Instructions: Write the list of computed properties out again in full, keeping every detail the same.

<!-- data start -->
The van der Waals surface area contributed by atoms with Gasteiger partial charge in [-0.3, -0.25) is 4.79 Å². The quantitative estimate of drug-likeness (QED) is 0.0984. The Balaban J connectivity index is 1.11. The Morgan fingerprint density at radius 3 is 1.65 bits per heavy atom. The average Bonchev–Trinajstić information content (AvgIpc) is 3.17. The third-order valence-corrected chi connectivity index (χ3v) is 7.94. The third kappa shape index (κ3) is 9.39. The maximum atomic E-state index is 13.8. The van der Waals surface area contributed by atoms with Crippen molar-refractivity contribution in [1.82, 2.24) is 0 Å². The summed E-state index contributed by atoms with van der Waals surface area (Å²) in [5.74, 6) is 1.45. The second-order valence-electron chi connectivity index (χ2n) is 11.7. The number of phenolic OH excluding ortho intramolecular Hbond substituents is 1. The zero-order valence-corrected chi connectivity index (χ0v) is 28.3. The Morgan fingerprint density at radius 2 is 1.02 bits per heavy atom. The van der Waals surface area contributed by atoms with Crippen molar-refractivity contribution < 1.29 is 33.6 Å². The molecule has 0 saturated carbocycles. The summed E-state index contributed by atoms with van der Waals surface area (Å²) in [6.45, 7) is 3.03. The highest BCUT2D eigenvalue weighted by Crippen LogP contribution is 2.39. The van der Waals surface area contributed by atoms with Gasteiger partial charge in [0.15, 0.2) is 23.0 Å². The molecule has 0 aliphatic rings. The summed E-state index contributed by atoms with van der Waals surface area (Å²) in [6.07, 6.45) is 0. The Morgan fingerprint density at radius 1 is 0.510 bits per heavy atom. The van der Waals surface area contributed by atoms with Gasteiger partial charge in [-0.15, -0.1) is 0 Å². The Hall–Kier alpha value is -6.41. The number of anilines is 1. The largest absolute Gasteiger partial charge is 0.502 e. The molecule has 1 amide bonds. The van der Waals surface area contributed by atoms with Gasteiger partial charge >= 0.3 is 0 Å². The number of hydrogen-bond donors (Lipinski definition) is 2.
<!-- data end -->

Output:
The van der Waals surface area contributed by atoms with Gasteiger partial charge in [-0.3, -0.25) is 4.79 Å². The quantitative estimate of drug-likeness (QED) is 0.0984. The Balaban J connectivity index is 1.11. The Morgan fingerprint density at radius 3 is 1.65 bits per heavy atom. The average Bonchev–Trinajstić information content (AvgIpc) is 3.17. The third-order valence-corrected chi connectivity index (χ3v) is 7.94. The third kappa shape index (κ3) is 9.39. The maximum atomic E-state index is 13.8. The van der Waals surface area contributed by atoms with Crippen molar-refractivity contribution in [1.82, 2.24) is 0 Å². The summed E-state index contributed by atoms with van der Waals surface area (Å²) in [5.74, 6) is 1.45. The second-order valence-electron chi connectivity index (χ2n) is 11.7. The number of phenolic OH excluding ortho intramolecular Hbond substituents is 1. The zero-order valence-corrected chi connectivity index (χ0v) is 28.3. The Morgan fingerprint density at radius 2 is 1.02 bits per heavy atom. The van der Waals surface area contributed by atoms with Crippen molar-refractivity contribution < 1.29 is 33.6 Å². The molecule has 0 saturated carbocycles. The summed E-state index contributed by atoms with van der Waals surface area (Å²) in [6.45, 7) is 3.03. The highest BCUT2D eigenvalue weighted by Crippen LogP contribution is 2.39. The van der Waals surface area contributed by atoms with Gasteiger partial charge in [0.15, 0.2) is 23.0 Å². The molecule has 0 aliphatic rings. The summed E-state index contributed by atoms with van der Waals surface area (Å²) in [6.07, 6.45) is 0. The Morgan fingerprint density at radius 1 is 0.510 bits per heavy atom. The van der Waals surface area contributed by atoms with Gasteiger partial charge in [-0.15, -0.1) is 0 Å². The Hall–Kier alpha value is -6.41. The number of anilines is 1. The largest absolute Gasteiger partial charge is 0.502 e. The molecule has 1 amide bonds. The van der Waals surface area contributed by atoms with Gasteiger partial charge >= 0.3 is 0 Å². The number of hydrogen-bond donors (Lipinski definition) is 2.